Former Utne Reader senior editor Keith Goetzman on environmental issues from climate change to composting.
Carl Safina’s new book The View From Lazy Point is a font of environmental wisdom on the natural world and all that affects it, including human behavior, economics, religion, and science. An ecologist who wrote the sea conservation classic Song for the Blue Ocean, Safina in his new book chronicles a year spent near and on the water, interspersing lyrical nature writing with forthright, eminently sensible commentaries on all the forces that threaten the blue ocean—and the blue planet as well.
Here is Safina on the “property rights” movement:
One can fully own a manufactured thing—a toaster, say, or a pair of shoes. But in what reasonable sense can one fully “own” and have “rights” to do what ever we want to land, water, air, and forests that are among the most valuable assets in humanity’s basic endowments? To say, in the march of eons, that we own these things into which we suddenly, fleetingly appear and from which we will soon vanish is like a newborn laying claim to the maternity ward, or a candle asserting ownership of the cake; we might as well declare that, having been handed a ticket to ride, we’ve bought the train. Let’s be serious.
On the immorality of dirty energy:
The right and necessary things are not always decided solely on economic considerations. If ever energy came cheap, slavery was it. Slavery created jobs for slave catchers, a shipping industry built on the slave trade, and a plantation economy that could remain profitable only with slave labor. Slavery was necessary to “stay competitive.” It was the linchpin of the Southern plantation economy. But no normal person today would argue that slavery is good for the economy. We’ve made at least that progress.
Yet we hear—all the time—arguments defending dirty energy on economic grounds. Those arguments are as morally bankrupt as the ones defending slavery in its heyday. It isn’t moral to force coming generations to deal with the consequences of our fossil-fuel orgy. It isn’t moral to insist, in effect, on holding them captive to our present economy.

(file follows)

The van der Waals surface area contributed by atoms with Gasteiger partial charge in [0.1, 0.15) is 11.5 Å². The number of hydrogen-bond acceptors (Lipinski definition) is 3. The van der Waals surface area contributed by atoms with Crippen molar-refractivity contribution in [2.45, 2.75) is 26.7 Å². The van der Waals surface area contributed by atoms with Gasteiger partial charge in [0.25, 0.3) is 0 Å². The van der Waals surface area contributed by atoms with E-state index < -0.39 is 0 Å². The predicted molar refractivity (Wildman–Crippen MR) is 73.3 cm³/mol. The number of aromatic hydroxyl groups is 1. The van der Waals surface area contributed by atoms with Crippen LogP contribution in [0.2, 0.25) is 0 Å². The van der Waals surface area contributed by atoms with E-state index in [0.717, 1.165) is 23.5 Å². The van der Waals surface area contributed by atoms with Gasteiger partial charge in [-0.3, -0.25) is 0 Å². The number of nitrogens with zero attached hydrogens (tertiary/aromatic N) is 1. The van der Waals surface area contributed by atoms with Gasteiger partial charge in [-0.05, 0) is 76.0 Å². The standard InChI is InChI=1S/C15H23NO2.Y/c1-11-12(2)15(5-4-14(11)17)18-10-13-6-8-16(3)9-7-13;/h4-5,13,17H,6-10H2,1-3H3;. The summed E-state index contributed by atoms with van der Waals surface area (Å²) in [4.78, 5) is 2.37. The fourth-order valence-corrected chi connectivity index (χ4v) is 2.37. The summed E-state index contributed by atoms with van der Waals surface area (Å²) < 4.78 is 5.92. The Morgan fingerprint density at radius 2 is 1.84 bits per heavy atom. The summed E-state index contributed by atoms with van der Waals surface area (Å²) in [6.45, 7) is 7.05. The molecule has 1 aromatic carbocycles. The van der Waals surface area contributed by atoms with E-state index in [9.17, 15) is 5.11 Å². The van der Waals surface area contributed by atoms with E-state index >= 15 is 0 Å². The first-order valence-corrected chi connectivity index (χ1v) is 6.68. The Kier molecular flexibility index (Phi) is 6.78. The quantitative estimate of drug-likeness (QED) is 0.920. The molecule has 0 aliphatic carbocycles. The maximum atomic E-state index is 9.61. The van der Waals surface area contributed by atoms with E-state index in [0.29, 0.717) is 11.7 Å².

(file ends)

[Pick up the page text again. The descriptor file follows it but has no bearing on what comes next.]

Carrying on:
And on resisting consumerism:
The 1960s counterculture attempted what we need now more than ever: a spirited culture of refusal, a counterlife. … The revolution is as simple as this: Don’t buy the products by which they drain you and feed themselves. Listen to people trying to warn you, but don’t vote for anyone trying to scare you. Resist! Do the unadvertised and the unauthorized. Comb someone’s hair. Plant seeds. Reread. Practice safe sex until you get it right. Go to a museum, aquarium, or zoo. Be .org- and be commercial-free. Photograph someone you love with no clothes on. Not them—you. Walk a brisk mile to nowhere and back. Mark a child’s height on a freshly painted wall. Climb into bed with the Arts or Science section of an actual newspaper and get a little newsprint on your fingers. Eat salad. Clean your old binoculars. Hoard your money until you get enough to make a difference to charity. Go to formal dinners in great-looking thrift-store clothing and brag about how much you paid. React badly to every ad and every exhortation about what you need, as though they are lying, as though they just came up from behind in the dark and said, “Give me your wallet.” Scream when they come to rob you. You’ll never go wrong. You won’t miss anything worthwhile. The country needs your lack of cooperation.
Look for an excerpt from The View From Lazy Point in the May-June issue of Utne Reader.
Source: The View From Lazy Point